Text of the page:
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Sophie Duncan takes a rain check

Why not set your students a challenge to measure the amount of rain that falls each day over a week. It may sound easy, but there are a lot of things they will need to take into account.

A basic rainfall gauge is made up of a container. What type works well? Encourage students to try a variety of containers. They will need one that is stable, is large enough to cope with the predicted rainfall, and is preferably transparent (although this is not essential, as the rain could be measured by pouring it into another container).

The second important thing to consider is where to place the rain gauge.

Encourage students to try to account for why the amount of rain in different positions varies, for example, less rain is collected in sheltered areas.

They also need to think about whether rain will splash into the gauge from the surrounding ground.

They could experiment with a watering can, to find how high rain splashes on different types of ground, and work out how high the top of the gauge needs to be.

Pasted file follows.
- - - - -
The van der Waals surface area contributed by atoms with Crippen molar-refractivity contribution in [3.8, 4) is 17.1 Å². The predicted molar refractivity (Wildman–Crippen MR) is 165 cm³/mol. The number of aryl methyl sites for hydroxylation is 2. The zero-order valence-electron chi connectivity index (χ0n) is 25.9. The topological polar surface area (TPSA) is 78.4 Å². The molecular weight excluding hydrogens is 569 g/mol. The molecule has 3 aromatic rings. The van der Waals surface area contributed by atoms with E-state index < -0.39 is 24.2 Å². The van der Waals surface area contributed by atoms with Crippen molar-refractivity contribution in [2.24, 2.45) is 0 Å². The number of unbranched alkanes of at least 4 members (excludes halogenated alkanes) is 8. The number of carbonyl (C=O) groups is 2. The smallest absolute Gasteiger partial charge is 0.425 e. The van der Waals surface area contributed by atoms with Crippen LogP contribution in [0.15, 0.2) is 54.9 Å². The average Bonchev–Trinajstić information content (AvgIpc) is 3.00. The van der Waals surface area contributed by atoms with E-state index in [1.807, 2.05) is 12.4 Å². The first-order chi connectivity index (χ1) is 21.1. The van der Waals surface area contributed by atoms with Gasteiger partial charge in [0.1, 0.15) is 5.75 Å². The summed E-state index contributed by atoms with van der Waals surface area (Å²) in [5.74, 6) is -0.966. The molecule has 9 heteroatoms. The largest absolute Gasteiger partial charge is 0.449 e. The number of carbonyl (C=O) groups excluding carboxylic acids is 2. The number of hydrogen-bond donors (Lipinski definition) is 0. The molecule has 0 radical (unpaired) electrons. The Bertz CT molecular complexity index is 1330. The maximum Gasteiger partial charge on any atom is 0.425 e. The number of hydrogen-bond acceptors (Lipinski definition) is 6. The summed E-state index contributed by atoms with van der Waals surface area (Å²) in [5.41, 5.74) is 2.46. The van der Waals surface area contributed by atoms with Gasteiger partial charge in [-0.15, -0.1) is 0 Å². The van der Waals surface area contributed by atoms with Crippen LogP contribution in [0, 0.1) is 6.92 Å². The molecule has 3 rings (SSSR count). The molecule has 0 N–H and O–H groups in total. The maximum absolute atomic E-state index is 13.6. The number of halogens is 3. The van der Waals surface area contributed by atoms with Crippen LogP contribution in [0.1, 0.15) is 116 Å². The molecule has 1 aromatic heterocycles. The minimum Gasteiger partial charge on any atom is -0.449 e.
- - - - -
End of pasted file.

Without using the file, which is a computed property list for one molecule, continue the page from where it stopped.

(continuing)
Another thing they could think about is evaporation. Half fill a jar with water and mark the level. Leave it out of doors for a day in different weather conditions and measure the level of the water again.

Your students will be able to see that in certain weather conditions a large amount of water can evaporate (for example, on dry, sunny days).

Encourage them to consider how they might protect the water they collect in their rain gauge from evaporation. A funnel works well.

Once they have designed a rain gauge, encourage them to take measurements over a week.

To take accurate measurements, they will need to measure the height of rain in a container with the same cross section as the funnel. A plastic water bottle works well. Cut off the top of the bottle, invert it and place it back into the bottle. The children can design a readable scale to help them take measurements.

Sophie Duncan is project manager for science at the BBC

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